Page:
I baked many birthday cakes for family and friends. Some were greatly appreciated. Some we ate with indifference. Some instigated arguments that made irreparable damages to relationships. I never know what kind of reaction my homemade birthday cake would bring yet I never give up on this small gesture. I like to think that cake brings people together in delicious way.
Last week I made a fancy four layer coconut cake for Dad’s birthday. The Cook’s Country recipe would yield a large 9-inch cake fit for a big party. I made a 6-inch and a 5-inch cake instead so it was not so daunting. The recipe was uncomplicated except for the use of cream of coconut (think Coco Lopez and pina colada). It took me a while to source this cocktail ingredient but it was effort well spent. It gave a huge boost of coconut taste in both the cake and the frosting.
The reverse creaming method used in this recipe is familiar to anyone who worked through Rose Levy Beranbaum’s The Cake Bible. My only quibble was that this particular recipe took a long time to bake and even so I under baked mine a little. The centre of my cake was a bit underdone. As for the frosting, it was a classic Swiss meringue buttercream. I personally prefer the volume of Italian meringue buttercream but this was much simpler. It was fluffy and laced with more cream of coconut.
This cake called for many of the skills I acquired over the years and I am proud of the result. I still remember the days when I could not split nor level a cake layer without turning all lopsided. Or how about those frustrating hours of trying to frost a cake over and over again but it still looked uneven? Even covering a frosted cake with crushed nuts or coconut used to be a challenge with bare spots staring back at me and teasing me of my inadequate skill. A seemingly simple layer cake can take years of practice to get it just right.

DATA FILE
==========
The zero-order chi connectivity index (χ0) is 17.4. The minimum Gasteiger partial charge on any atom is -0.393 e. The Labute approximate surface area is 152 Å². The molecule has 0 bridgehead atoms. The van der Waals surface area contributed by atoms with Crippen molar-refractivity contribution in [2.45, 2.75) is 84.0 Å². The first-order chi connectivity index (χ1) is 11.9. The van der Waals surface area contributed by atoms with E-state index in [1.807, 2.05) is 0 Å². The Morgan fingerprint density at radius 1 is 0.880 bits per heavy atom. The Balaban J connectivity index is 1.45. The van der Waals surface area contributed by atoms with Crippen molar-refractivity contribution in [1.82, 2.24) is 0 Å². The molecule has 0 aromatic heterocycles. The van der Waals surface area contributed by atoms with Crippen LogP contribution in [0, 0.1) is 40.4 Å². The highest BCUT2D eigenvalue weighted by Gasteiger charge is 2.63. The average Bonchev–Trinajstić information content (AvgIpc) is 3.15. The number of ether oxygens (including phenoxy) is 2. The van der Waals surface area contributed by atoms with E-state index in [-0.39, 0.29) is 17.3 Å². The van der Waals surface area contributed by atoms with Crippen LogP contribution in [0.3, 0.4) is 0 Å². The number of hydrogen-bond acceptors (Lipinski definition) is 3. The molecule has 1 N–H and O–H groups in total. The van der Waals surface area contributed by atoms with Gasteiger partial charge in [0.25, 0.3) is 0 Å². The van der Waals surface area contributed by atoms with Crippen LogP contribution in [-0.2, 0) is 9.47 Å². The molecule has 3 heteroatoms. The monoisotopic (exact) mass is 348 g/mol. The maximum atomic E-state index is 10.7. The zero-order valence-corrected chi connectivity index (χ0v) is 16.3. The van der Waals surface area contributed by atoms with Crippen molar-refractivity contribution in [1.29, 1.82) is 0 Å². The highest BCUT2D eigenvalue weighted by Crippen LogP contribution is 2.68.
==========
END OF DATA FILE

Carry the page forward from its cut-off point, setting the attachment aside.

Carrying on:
I loved the decadent look of a four layer cake. It felt truly celebratory even though I was not in person to enjoy my own creation. Dad and I met for dim sum lunch and I presented the cake like a gift in the prettiest window cake box. It just felt more appropriate for him to enjoy the cake later with his family than to eat it on the spot. It’s been over a decade since he remarried but mentally I still have trouble recognizing the fact that I have step siblings. Modern family is very complicated indeed.
As for the second cake, I brought it to godmom’s restaurant to share with the kitchen crew. I took the opportunity to chat with her about the latest upheaval in my personal and professional life. It was comforting to hear words of encouragement and practical advices from more experienced elders.
Cakes do have the power to bring people together, celebration or not.